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JUNE 15, 2015

Customer Cars - a bad solution


Will Stevens, Bahrain GP 2015
© Active Pictures

The complete lack of strategy from the Formula One Strategic Group has been overtly exposed recently. I honestly suspect the reason the FIA decided to publish the conclusions of the Group's meeting before the Monaco Grand Prix was to finally show to the world that having six teams sitting in the same room in the hope they'll come up with a logical new set of rules is useless, because they either fail to agree on anything or approve measures that are not possible to introduce.

That became painfully obvious when one of the only two definitive decision that came out of the Strategic Group - to reintroduce refuelling from 2017 - was scrapped when the Team Managers of the ten teams got together in Montreal on Thursday and unanimously voted against that measure! A overwhelming decision that proves the Team Principals have no idea of what they're talking about - costs, logistics, quality of the show, etc. - and also left us with not a single measure to change the rule set in stone as we're just 18 months away from the crucial 2017 season.

Now one of the ideas that has been very much bandied around by Bernie Ecclestone and the leaders of the richer teams is to allow the return of customer cars to Formula One, although the new trend is to call them franchise cars, like a new name is going to change anything. Forty years ago you could buy a McLaren, Brabham, Tyrrell, March or Lotus, a couple of engines from Cosworth and two gearboxes from Hewland and go racing on a limited budget, but by 1982 the teams had decided only constructors could race in Formula One and for nearly 25 years that was the status quo in Grand Prix racing. Then, as the field was shrinking, customer cars were allowed and both Toro Rosso (using Red Bull chassis) and Super Aguri (using Honda cars) took to that route, but once Sebastian Vettel won the 2008 Italian Grand Prix using a customer car the big teams changed the rules and customer cars were banned again.

Now, with Lotus, Force India, Sauber and Manor struggling to make ends meet, the four big teams - Mercedes, Ferrari, McLaren and Red Bull - have resurrected the idea of selling their cars to smaller teams, "to make sure we keep a good field of ten to 12 teams", as Toto Wolff told us in Monaco. For Christian Horner, "the smaller teams could save a huge amount of money by buying one-year old chassis that were competitive, completely sorted out, reliable and easy to maintain and cut their current costs by an important margin. That would help them stay in the sport and would give us a more compact field than what we have now."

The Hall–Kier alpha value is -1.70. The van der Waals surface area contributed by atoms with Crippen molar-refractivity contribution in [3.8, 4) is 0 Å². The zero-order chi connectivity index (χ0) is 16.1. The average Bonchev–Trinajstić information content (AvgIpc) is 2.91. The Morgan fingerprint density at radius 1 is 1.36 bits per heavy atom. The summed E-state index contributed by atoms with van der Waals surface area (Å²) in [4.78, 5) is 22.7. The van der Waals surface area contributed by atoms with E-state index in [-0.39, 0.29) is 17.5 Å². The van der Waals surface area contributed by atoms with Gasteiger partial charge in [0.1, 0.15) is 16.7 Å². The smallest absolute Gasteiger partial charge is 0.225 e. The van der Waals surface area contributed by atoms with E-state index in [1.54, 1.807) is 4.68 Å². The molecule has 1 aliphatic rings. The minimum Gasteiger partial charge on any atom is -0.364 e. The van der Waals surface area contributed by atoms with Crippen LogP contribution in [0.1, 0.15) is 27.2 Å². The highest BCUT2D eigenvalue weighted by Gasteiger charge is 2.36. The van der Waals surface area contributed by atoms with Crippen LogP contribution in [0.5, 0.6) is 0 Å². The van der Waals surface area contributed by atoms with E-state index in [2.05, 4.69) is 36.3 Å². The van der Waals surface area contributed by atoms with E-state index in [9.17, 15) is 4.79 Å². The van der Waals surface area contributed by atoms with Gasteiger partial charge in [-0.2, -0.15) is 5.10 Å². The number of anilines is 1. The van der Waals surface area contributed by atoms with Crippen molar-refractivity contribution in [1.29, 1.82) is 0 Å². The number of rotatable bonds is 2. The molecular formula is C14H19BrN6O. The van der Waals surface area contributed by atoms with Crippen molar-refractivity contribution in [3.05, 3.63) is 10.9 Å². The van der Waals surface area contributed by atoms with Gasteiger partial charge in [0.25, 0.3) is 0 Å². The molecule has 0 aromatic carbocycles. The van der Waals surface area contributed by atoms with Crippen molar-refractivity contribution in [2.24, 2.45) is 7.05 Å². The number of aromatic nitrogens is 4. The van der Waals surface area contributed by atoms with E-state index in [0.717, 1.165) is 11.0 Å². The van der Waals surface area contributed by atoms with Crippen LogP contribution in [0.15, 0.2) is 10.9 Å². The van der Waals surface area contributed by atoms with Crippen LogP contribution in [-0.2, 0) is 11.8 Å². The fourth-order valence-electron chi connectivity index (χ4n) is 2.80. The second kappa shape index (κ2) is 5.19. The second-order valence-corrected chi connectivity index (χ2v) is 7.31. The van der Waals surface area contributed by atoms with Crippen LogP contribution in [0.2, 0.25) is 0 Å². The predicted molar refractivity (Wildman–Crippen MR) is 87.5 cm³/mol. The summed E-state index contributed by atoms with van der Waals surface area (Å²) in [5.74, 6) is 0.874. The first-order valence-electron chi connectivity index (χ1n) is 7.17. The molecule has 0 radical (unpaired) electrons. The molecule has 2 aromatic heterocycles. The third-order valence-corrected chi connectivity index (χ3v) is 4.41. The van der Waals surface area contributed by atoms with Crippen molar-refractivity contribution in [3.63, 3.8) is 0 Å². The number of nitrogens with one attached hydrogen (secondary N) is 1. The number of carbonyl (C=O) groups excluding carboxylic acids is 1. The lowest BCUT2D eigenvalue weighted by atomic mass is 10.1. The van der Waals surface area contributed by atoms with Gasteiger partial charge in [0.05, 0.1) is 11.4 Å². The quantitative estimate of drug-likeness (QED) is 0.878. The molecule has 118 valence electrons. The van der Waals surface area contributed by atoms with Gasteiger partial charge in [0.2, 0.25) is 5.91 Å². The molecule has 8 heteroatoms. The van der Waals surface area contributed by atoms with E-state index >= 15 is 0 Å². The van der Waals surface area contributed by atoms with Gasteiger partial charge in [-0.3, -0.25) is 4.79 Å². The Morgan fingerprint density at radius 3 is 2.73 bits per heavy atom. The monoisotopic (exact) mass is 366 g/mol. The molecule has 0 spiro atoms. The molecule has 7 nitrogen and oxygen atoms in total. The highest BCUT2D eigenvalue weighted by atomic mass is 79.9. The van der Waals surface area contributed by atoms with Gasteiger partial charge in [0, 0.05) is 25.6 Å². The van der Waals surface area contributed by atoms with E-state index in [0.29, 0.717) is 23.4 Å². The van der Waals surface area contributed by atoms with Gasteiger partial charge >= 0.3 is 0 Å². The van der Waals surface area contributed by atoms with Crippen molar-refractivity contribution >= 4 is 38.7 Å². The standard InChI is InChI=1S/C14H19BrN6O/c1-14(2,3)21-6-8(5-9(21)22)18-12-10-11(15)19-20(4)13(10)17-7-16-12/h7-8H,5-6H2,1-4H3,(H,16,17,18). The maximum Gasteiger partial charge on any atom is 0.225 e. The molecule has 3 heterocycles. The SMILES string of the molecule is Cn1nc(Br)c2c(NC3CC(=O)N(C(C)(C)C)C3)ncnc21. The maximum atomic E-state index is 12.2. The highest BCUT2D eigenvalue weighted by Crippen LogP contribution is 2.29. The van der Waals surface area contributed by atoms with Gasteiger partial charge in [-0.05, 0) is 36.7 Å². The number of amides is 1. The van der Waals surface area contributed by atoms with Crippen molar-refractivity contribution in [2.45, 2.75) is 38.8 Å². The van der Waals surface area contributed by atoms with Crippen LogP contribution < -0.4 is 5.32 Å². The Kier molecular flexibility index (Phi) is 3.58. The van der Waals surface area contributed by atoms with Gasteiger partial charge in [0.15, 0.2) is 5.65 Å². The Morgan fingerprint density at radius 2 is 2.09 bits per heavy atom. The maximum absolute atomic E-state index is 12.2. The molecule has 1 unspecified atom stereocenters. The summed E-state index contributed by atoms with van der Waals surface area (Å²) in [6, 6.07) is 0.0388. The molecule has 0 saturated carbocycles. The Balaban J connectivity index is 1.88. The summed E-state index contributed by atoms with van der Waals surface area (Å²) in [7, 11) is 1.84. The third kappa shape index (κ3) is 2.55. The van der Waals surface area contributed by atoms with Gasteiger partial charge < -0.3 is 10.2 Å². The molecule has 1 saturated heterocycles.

Franz Tost, though, disagrees with the Team Principals from the main teams, as he insists Toro Rosso is better off designing and building its own cars: "I think the people who run the top teams have no idea of what we do in the other end of the field. Of course they spend so much money, they have staff in excess of 1200 people, that running a customer car would be a lot cheaper for them. But I've run customer cars in the past and I know the real costs ‘‚    ‚  ‚ ¡‘‚     ‚ ‘‚    ‘‚   °‘‚    ‚‘  ‚ ¡‘‚     ‚‘‚    ‚‘  ‚ ¡®® º it would be roughly the same we spend these days designing and building our own car, I can tell you that! Buying a customer car is not just going to Red Bull, for example, and bringing two chassis. You'd need to buy a lot of spare parts during the year, because all parts have a very limited life and you also have to be prepared to use new parts when there's an accident, so the cost keeps rising and the final result is roughly the same as we end up spending more or less the same amount of money."

But there are other reasons against this idea, as Force India's Robert Fearnley explained: "What are we going to do with all our staff in the design office, all our composites personnel, all the mechanics in the production department? Are we going to fire 80 per cent of the staff? And what will we do with our wind tunnel? Shut it after spending so much money building it and upgrading it? It doesn't make any sense to go this route as it only helps the bigger teams to make a lot more money and make sure we'll never be in a position to beat them as we'll always be one year behind in terms of development. They're only pushing forward with this idea to get control of the smaller teams, have all the power and share all the money between them."

The final point against the return of customer cars is brought home by Sauber's Monisha Kaltenborn: "Imagine we go down that route, we cut our staff drastically and we buy chassis from a manufacturer for a few years. Then, as they do on a regular basis, that manufacturer decides he doesn't want to be in Formula One anymore and shuts down its operation. We'll have to stop racing too because we won't have the people, the tools, the ability to design and produce a brand new car at very short notice, so the risks for the smaller teams would be much bigger than they are now."

Customer cars would only make sense for brand new teams as only as a stop-gap solution to go racing while building their own infrastructure. Once you'd have the people and the tools to design and build your own car you'd be much better served producing your own chassis, to make sure you could progress during the season and you wouldn't put your fate in the hands of another team.